Calf Health is Key to the Profitability of a Dairy Herd
[Dublin, IRELAND] - Over 15 international experts presented their research in the area of calf nutrition and pathology at the recent fourth annual Dairy Solutions Symposium taking place at the Institut Polytechnique LaSalle Beauvais, France. The symposium, which was a joint venture between animal health and nutrition company, Alltech, and academic institutions, the Institut Polytechnique LaSalle Beauvais and the ?cole nationale v?t?rinaire d'Alfort, saw the panel of speakers emphasising the huge economical consequences of diseases and poor nutrition affecting the dairy industry.?
"Calf mortality statistics show that it usually ranges between 5-8%, but the range is vast. Costs associated with mortality before weaning could be as much as EUR260 per animal", said David Wilde, Alltech UK's ruminant technical manager.??
Welcoming delegates to the symposium, Alltech's Vice President for Europe, Marc Larousse, Philippe Choquet, director of the Institut Polytechnique LaSalle Beauvais and Prof. Bernard-Marie Paragon of the ?cole nationale v?t?rinaire d'Alfort agreed that the event provided an excellent opportunity for academics, researchers and practitioners from all over the world to meet and exchange ideas and information about current on-farm issues.
The panel of speakers, representing all professions in the dairy field, examined topical issues such as the prevention of calf scours, acidosis, respiratory diseases and protozoal infections as well as the impact of nutrition on calf health.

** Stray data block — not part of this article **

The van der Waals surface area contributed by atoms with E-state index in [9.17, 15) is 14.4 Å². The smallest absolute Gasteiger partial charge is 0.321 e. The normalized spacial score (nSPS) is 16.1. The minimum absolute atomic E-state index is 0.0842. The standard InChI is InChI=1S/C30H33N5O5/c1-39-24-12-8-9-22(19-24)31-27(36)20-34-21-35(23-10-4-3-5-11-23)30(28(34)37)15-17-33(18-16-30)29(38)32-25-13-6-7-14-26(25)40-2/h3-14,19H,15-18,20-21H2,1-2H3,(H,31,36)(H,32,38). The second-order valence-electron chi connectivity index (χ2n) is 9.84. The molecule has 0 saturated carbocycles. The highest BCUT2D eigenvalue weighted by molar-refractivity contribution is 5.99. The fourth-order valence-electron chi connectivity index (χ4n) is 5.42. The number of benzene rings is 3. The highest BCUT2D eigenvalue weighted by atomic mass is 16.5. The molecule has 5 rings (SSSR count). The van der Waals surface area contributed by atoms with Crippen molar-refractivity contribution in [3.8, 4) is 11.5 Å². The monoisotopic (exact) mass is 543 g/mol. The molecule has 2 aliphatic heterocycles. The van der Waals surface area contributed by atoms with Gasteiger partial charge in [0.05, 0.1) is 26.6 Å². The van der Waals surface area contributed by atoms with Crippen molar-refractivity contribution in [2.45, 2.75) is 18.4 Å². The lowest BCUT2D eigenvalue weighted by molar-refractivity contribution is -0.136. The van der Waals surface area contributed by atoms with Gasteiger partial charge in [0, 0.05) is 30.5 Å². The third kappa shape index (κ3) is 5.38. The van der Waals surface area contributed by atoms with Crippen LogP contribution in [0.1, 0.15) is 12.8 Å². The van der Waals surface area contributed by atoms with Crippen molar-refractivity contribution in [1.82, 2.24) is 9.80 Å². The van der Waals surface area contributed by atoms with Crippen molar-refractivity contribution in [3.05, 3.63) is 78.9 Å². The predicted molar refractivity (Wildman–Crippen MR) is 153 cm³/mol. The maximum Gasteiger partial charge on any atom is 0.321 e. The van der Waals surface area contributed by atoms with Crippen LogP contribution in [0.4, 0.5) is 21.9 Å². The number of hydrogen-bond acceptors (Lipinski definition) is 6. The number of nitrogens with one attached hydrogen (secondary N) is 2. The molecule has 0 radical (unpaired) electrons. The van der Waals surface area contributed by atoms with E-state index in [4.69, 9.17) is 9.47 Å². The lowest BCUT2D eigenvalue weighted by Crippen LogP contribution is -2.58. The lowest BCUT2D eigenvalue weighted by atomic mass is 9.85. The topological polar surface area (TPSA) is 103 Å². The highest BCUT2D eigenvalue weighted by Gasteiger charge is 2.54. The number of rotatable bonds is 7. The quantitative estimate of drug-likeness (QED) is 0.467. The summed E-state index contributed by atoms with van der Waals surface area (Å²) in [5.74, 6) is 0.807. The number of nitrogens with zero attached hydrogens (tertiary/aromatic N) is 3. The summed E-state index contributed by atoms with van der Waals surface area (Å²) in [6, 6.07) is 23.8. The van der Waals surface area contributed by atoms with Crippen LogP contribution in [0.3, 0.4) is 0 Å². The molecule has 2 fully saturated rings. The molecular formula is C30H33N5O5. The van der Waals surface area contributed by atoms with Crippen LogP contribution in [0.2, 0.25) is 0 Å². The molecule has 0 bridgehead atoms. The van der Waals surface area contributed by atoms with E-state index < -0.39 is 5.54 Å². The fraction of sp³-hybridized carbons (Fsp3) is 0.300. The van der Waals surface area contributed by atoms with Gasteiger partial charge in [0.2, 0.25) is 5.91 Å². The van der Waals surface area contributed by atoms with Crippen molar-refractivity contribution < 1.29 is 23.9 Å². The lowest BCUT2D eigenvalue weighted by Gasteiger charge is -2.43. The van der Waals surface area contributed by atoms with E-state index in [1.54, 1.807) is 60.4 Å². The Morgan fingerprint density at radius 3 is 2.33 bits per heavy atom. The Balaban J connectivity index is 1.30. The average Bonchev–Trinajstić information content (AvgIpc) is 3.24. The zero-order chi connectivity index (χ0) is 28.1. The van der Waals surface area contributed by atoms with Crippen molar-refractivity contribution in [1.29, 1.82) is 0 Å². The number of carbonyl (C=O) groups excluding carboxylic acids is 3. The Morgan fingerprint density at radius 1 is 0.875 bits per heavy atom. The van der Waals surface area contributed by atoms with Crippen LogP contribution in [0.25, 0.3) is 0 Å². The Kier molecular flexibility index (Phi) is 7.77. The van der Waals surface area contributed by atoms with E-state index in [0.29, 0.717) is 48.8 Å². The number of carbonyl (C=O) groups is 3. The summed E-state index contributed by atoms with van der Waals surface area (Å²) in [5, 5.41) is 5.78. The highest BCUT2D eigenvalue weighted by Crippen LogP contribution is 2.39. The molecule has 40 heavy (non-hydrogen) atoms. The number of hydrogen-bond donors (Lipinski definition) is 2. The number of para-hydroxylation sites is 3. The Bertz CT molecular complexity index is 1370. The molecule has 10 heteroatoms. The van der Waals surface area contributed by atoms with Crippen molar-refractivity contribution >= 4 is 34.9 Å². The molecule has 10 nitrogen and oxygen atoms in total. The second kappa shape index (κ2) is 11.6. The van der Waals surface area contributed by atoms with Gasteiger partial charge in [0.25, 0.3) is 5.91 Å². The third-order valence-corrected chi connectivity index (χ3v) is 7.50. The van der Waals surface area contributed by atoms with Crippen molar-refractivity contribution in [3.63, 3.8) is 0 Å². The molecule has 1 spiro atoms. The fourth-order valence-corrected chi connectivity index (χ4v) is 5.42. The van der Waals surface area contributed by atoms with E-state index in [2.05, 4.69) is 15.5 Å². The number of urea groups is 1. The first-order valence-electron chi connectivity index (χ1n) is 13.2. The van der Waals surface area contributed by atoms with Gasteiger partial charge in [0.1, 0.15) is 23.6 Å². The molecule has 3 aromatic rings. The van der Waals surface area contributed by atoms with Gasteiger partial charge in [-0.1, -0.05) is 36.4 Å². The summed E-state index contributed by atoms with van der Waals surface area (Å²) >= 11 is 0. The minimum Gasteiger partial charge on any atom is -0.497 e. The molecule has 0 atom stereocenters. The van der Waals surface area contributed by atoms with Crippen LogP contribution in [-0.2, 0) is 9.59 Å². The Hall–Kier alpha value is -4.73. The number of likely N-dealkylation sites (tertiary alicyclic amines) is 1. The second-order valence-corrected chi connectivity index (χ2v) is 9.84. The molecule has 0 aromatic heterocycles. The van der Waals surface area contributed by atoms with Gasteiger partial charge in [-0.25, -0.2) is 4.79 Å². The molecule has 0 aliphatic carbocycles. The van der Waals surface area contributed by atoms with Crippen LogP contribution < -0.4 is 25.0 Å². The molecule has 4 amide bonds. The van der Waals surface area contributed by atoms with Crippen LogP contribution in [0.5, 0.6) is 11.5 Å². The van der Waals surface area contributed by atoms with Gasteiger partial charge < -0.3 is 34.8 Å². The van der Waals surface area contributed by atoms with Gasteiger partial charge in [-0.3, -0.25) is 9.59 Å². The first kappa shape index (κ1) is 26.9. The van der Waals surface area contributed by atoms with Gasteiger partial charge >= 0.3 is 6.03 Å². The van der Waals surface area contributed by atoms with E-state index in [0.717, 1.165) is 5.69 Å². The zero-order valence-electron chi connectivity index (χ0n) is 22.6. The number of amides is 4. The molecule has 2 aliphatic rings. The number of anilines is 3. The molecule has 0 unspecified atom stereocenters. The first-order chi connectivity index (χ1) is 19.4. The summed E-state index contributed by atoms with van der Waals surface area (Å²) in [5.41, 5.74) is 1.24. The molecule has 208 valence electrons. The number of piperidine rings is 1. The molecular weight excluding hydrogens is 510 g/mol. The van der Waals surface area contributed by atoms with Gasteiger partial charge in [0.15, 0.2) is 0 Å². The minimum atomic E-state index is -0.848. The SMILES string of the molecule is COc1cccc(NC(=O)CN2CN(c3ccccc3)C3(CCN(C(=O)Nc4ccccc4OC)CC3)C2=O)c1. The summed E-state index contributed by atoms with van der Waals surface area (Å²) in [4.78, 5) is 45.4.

The relationship between trace mineral status of herds and some major health disorders was considered by Prof. Francis Enjalbert, National Veterinary School of Toulouse. "Inadequate trace mineral nutrition of either cows or their calves is a risk factor for poor health in calves. Of these trace minerals, selenium plays a major role, but copper, zinc and iodine deficiencies can also affect the calf health", he said.
Colostrum quality was the theme of Prof. Jud Heinrich of Pennsylvania State University, USA's presentation. "Colostrum feeding is a critical step in raising healthy calves as a result of the physiology and metabolism of the bovine species. Failure of passive transfer of immunoglobulin is a serious problem in the bovine and on-farm management of this problem must be continuous", he cautioned.
Dr. Yves Milleman of the ?cole nationale v?t?rinaire d'Alfort looked at Neonatal Calf Diarrhoea (NCD). "NCD is one of the most significant diseases of neonatal calves and results in the greatest economic loss due to disease in this age group in both dairy and beef calves. NCD outbreak associated costs include treatment time, possible impact on subsequent calf growth performances and potential death," he said.
Over 150 delegates attended the two-day symposium.
Further information is available at: http://www.dairycowsolutions.com
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